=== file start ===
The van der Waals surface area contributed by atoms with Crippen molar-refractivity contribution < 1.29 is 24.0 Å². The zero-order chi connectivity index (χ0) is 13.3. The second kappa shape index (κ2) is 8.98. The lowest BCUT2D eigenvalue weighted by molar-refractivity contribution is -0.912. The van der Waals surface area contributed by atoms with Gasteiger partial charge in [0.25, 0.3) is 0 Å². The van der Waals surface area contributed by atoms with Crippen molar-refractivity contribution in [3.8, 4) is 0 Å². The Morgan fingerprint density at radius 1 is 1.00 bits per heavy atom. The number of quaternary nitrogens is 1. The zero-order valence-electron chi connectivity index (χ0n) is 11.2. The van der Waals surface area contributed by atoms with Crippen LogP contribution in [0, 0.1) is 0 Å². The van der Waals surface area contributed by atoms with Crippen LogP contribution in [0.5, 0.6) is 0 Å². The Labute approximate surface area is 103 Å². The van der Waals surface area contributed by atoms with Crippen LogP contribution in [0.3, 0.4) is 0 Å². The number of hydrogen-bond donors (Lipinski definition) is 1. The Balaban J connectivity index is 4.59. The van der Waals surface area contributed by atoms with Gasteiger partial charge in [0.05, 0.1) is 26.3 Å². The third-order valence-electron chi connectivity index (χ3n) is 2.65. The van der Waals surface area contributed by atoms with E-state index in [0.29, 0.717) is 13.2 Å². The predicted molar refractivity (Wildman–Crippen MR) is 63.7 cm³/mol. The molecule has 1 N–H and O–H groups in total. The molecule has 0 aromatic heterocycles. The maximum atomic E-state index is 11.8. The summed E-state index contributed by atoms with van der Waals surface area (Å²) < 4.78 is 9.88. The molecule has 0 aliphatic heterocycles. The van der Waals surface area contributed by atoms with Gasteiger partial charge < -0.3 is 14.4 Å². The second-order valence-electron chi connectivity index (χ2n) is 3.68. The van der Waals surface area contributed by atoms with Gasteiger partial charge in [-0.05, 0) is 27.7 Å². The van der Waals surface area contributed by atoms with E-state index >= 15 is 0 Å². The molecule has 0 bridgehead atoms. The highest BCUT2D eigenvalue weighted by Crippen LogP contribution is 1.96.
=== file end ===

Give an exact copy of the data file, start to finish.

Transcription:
The van der Waals surface area contributed by atoms with Crippen molar-refractivity contribution < 1.29 is 24.0 Å². The zero-order chi connectivity index (χ0) is 13.3. The second kappa shape index (κ2) is 8.98. The lowest BCUT2D eigenvalue weighted by molar-refractivity contribution is -0.912. The van der Waals surface area contributed by atoms with Gasteiger partial charge in [0.25, 0.3) is 0 Å². The van der Waals surface area contributed by atoms with Crippen molar-refractivity contribution in [3.8, 4) is 0 Å². The Morgan fingerprint density at radius 1 is 1.00 bits per heavy atom. The number of quaternary nitrogens is 1. The zero-order valence-electron chi connectivity index (χ0n) is 11.2. The van der Waals surface area contributed by atoms with Crippen LogP contribution in [0, 0.1) is 0 Å². The van der Waals surface area contributed by atoms with Crippen LogP contribution in [0.5, 0.6) is 0 Å². The Labute approximate surface area is 103 Å². The van der Waals surface area contributed by atoms with Crippen LogP contribution in [0.3, 0.4) is 0 Å². The number of hydrogen-bond donors (Lipinski definition) is 1. The Balaban J connectivity index is 4.59. The van der Waals surface area contributed by atoms with Gasteiger partial charge in [0.05, 0.1) is 26.3 Å². The third-order valence-electron chi connectivity index (χ3n) is 2.65. The van der Waals surface area contributed by atoms with E-state index in [0.29, 0.717) is 13.2 Å². The predicted molar refractivity (Wildman–Crippen MR) is 63.7 cm³/mol. The molecule has 1 N–H and O–H groups in total. The molecule has 0 aromatic heterocycles. The maximum atomic E-state index is 11.8. The summed E-state index contributed by atoms with van der Waals surface area (Å²) < 4.78 is 9.88. The molecule has 0 aliphatic heterocycles. The van der Waals surface area contributed by atoms with Gasteiger partial charge < -0.3 is 14.4 Å². The second-order valence-electron chi connectivity index (χ2n) is 3.68. The van der Waals surface area contributed by atoms with Gasteiger partial charge in [-0.05, 0) is 27.7 Å². The van der Waals surface area contributed by atoms with E-state index >= 15 is 0 Å². The molecule has 0 bridgehead atoms. The highest BCUT2D eigenvalue weighted by Crippen LogP contribution is 1.96.